George F. Atweh, Joseph DeSimone, Yogen Saunthararajah, Hassana Fathallah, Rona S. Weinberg, Ronald L. Nagel, Mary E. Fabry, Robert J. Adams

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44 Scopus citations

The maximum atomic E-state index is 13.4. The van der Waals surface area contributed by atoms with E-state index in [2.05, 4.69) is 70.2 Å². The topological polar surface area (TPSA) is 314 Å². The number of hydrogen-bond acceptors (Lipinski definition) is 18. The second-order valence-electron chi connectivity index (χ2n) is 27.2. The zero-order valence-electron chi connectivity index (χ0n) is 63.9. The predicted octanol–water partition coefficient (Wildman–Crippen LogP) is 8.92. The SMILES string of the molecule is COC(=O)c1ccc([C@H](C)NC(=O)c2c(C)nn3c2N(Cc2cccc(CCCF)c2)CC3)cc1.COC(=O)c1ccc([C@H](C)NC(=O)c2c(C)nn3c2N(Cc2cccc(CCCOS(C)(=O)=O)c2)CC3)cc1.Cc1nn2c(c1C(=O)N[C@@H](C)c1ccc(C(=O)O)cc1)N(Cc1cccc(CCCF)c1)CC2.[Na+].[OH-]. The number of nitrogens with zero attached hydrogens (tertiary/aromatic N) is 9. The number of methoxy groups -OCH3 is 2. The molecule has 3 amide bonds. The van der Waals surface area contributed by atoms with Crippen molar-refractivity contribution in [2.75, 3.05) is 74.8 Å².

The outlook for patients with sickle cell disease has improved steadily during the last two decades. In spite of these improvements, curative therapies are currently available only to a small minority of patients. The main theme of this chapter is to describe new therapeutic options that are at different stages of development that might result in further improvements in the outlook for patients with these disorders. Dr. Joseph DeSimone and his colleagues had previously made the important observation that the hypomethylating agent 5-azacytidine can reverse the switch from adult to fetal hemoglobin in adult baboons. Although similar activity was demonstrated in patients with sickle cell disease and beta-thalassemia, concern about the toxicity of 5-azacytidine prevented its widespread use in these disorders. In Section I, Dr. DeSimone discusses the role of DNA methylation in globin gene regulation and describe recent clinical experience with decitabine (an analogue of 5-azacytidine) in patients with sickle cell disease. These encouraging studies demonstrate significant fetal hemoglobin inducing activity of decitabine in patients who fail to respond to hydroxyurea. In Section II, Dr. George Atweh continues the same theme by describing recent progress in the study of butyrate, another inducer of fetal hemoglobin, in patients with sickle cell disease and beta-thalassemia. The main focus of his section is on the use of a combination of butyrate and hydroxyurea to achieve higher levels of fetal hemoglobin that might be necessary for complete amelioration of the clinical manifestations of these disorders. Dr. Atweh also describes novel laboratory studies that shed new light on the mechanisms of fetal hemoglobin induction by butyrate. In Section III, Dr. Ronald Nagel discusses the different available transgenic sickle mice as experimental models for human sickle cell disease. These experimental models have already had a significant impact on our understanding of the pathophysiology of sickle cell disease. Dr. Nagel describes more recent studies in which transgenic sickle mice provide the first proof of principle that globin gene transfer into hematopoietic stem cells inhibits in vivo sickling and ameliorates the severity of the disease. Although stroke in adult patients with sickle cell disease is not as common as in children, adult hematologists, like their pediatric colleagues, need to make management decisions in adult patients with a stroke or a history of stroke. Dr. Robert Adams has led several large clinical studies that investigated the role of transfusions in the prevention of stroke in children with sickle cell disease. Much less is known, however, about the prevention of first or subsequent strokes in adult patients with sickle cell disease. In Section IV, Dr. Adams provides some general guidelines for the management of adult patients with stroke while carefully distinguishing between recommendations that are evidence-based and those that are anecdotal in nature.


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